In order to use it, copy or symlink the script somewhere convenient and use the path as the --inventory option to ansible-* commands. If you put the script in a directory, and use the directory name as --inventory, you can also combine information from the dynamic inventory provided by the script with static inventory files that further enrich or transform the dynamic inventory. For instance, if you use an Ansible role or playbook that requires a specific host group name, you can use a static inventory to define a new host group that you choose the name of and specify a host group from the dynamic inventory as children to the group you created, and then use that group with your role or playbook. We'll look at that in a later example.

Examples

We'll use the code examples in the Terraform module git repo as a reference and explain each of them underneath the code.

Two webservers using Nginx

terraform {
  required_version = ">= 0.14.0"
  required_providers {
    openstack = {
      source  = "terraform-provider-openstack/openstack"
    }
  }
}

resource "openstack_compute_keypair_v2" "skp" {
  name       = "hello-pubkey"
  public_key = "${chomp(file("~/.ssh/id_rsa.pub"))}"
}

module ingress {
   source = "github.com/safespring-community/terraform-modules/v2-compute-security-group"
   name = "ingress"
   delete_default_rules = true
   description = "For exposing web servers on port 80 (http) to the world"
   rules = {
     ssh = {
       direction   = "ingress"
       ip_protocol = "tcp"
       to_port     = "22"
       from_port   = "22"
       ethertype   = "IPv4"
       cidr        = "0.0.0.0/0"
     }
     http = {
       direction   = "ingress"
       ip_protocol = "tcp"
       to_port     = "80"
       from_port   = "80"
       ethertype   = "IPv4"
       cidr        = "0.0.0.0/0"
     }
  }
}

locals {
  instances = {
    "web1" = {
      name    = "websrv1.example.com"
      flavor  = "l2.c2r4.100"
      os      = "ubuntu-20.04"
      network = "public"
      role    = "webserver"
      sgs     = [ "default", module.ingress.name ]
    }
    "web2" = {
      name    = "websrv2.example.com"
      flavor  = "l2.c2r4.100"
      os      = "ubuntu-20.04"
      network = "public"
      role    = "webserver"
      sgs     = [ "default", module.ingress.name ]
    }
  }
}

module my_sf_instances {
   for_each        = local.instances
   source          = "github.com/safespring-community/terraform-modules/v2-compute-instance"
   name            = each.value.name
   image           = each.value.os
   network         = each.value.network
   security_groups = each.value.sgs
   role            = each.value.role
   key_pair_name   = openstack_compute_keypair_v2.skp.name
}

First, we create two instances on the public network, from flavor l2.c2r4.100 and the ubuntu-20.04 image. Notably, we specify role=webserver. When we run terraform apply on this, the instances, key pairs, and security groups are created. There is not yet a webserver installed nor configured. That is what we'll use Ansible for.

In order to reuse the role we specified in the Terraform code for instances, we need an inventory script that reads Terraform state file(s) and produces an inventory in a format that Ansible can consume. The Ansible Terraform Inventory script will be used for this purpose. We copy the script to a directory named ati and run this playbook.

ansible-playbook -i ati example.yml

The contents of example.yml

- hosts: os_metadata_role=webserver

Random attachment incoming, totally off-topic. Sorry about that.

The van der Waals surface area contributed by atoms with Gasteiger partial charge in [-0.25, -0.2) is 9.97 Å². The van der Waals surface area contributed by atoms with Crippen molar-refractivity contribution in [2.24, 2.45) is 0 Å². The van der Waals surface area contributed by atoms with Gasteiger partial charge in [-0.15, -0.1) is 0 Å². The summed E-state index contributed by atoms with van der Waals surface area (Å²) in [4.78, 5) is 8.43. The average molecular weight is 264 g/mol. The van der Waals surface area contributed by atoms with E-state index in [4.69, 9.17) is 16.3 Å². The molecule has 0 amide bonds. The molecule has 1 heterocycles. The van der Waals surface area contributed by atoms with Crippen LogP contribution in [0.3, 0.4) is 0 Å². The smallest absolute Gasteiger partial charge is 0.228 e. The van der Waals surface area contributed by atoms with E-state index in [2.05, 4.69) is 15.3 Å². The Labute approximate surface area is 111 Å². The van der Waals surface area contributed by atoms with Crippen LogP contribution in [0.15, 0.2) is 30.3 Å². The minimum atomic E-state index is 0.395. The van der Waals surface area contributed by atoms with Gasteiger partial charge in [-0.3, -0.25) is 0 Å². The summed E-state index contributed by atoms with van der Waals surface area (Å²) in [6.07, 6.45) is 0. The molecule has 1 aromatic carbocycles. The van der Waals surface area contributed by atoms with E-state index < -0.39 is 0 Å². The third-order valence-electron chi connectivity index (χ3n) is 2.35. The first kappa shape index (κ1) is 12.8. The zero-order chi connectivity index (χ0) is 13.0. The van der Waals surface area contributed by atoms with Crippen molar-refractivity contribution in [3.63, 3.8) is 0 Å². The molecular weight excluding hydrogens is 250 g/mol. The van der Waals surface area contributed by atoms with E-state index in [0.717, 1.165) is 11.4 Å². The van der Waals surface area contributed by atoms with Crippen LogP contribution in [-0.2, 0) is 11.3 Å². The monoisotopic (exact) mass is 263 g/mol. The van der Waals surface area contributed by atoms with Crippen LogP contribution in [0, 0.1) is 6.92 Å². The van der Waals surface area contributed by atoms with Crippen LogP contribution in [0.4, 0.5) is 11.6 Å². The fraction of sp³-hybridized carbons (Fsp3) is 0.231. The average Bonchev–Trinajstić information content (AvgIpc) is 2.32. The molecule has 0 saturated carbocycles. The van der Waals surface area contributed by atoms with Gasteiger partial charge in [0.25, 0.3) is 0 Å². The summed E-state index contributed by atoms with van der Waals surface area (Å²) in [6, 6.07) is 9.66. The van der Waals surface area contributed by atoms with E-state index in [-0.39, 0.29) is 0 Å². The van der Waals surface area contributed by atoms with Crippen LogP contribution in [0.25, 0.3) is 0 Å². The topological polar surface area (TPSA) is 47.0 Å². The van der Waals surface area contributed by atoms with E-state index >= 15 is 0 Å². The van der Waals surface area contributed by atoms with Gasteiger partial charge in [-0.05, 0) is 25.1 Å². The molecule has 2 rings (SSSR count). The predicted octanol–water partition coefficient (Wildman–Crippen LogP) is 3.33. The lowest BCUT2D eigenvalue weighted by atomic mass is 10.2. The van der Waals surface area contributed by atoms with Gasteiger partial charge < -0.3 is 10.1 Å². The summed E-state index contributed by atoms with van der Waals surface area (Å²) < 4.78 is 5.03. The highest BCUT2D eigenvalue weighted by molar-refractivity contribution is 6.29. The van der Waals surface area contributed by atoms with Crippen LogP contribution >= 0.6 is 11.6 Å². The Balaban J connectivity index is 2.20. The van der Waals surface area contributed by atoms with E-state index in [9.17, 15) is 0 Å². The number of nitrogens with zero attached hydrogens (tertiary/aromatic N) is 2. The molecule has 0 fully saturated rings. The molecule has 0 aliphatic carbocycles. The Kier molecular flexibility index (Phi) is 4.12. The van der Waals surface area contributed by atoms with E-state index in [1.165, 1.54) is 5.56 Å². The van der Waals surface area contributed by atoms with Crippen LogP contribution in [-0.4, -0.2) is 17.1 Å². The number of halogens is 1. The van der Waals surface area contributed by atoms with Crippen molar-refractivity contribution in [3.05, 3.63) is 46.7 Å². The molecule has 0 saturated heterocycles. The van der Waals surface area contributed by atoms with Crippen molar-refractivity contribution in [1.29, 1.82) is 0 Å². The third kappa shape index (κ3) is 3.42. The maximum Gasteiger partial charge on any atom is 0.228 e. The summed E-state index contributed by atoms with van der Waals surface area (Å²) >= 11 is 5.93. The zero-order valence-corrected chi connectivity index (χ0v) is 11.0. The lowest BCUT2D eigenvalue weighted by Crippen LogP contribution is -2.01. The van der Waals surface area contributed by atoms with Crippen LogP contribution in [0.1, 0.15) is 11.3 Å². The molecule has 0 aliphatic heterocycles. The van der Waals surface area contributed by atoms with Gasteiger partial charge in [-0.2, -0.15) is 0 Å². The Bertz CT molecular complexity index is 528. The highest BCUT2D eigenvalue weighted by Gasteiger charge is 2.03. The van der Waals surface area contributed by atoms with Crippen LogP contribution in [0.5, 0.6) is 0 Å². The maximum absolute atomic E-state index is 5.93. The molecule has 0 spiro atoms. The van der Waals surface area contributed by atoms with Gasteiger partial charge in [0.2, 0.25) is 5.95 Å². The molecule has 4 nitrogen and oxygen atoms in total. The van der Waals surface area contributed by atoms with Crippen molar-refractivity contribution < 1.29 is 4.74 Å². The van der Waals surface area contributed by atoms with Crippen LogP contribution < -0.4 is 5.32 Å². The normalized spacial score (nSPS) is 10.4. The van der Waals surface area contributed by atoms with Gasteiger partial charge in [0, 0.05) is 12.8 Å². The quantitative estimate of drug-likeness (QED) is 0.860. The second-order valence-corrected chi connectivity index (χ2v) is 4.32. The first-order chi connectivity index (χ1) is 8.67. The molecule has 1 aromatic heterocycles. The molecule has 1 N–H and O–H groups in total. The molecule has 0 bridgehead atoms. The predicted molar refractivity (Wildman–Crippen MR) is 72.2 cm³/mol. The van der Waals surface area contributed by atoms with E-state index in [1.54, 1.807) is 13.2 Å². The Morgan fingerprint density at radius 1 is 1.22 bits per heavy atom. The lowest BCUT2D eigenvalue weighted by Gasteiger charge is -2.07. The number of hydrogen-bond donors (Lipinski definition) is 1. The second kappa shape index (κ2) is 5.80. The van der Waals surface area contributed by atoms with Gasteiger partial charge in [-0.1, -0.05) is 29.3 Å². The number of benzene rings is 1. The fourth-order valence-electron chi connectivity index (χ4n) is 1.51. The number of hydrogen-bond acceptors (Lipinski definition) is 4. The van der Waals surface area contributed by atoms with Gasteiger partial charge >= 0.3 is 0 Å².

gather_facts: no
  become: true
  tasks:
    - name: Wait 600 seconds for target connection to become reachable/usable
      wait_for_connection:

    - name: gather facts
      setup:

    - name: Make sure nginx is installed
      apt:
        update_cache: yes
        name: "nginx"
        state: present

    - name: An example index.html file
      copy:
        dest: "/var/www/html/index.html"
        content: "<html><h1>Welcome to {{ansible_hostname}}</h1></html>"

Notice hosts: os_metadata_role=webserver. This is where we call upon the role we specified in the Terraform code. The inventory script will find the correct instances, and their IP-addresses, belonging to the group that has the webserver role, and hence the playbook tasks will be ensured for those hosts.

First of all, we wait for the instances to come up. This way, we can run the playbook straight after provisioning (in a script, for instance) instead of waiting an unknown number of seconds before the instances are available and ready to be configured by Ansible over ssh. We set gather_facts: no to prevent playbook failure before instances are available, then we use setup: in its own task after we waited for instances to be available.

The two following tasks are to install the Nginx package and to create an index.html with a welcome message that inserts the hostname of each instance respectively.

A set of Wireguard clients using an exit gateway

In this example, we show how to combine static and dynamic inventory to bridge group names expected by an Ansible role with group names provided by the OpenStack metadata role in the Terraform state.

The practical upshot of the example is also to show an automated setup of Wireguard on a set of clients to route their traffic through a gateway. This can be useful if clients need to access an external service with a stable source address, for example, if that external service uses IP-based ACLs.

terraform {
  required_version = ">= 0.14.0"
  required_providers {
    openstack = {
      source  = "terraform-provider-openstack/openstack"
    }
  }
}

# Create a keypair from a public key.
# An openstack keypair contains only the public key. Thus a misleading name for it.
resource "openstack_compute_keypair_v2" "skp" {
  name       = "hello-pubkey"
  public_key = "${chomp(file("~/.ssh/id_rsa.pub"))}"
}

module interconnect {
   source = "github.com/safespring-community/terraform-modules/v2-compute-security-group"
   name = "interconnect"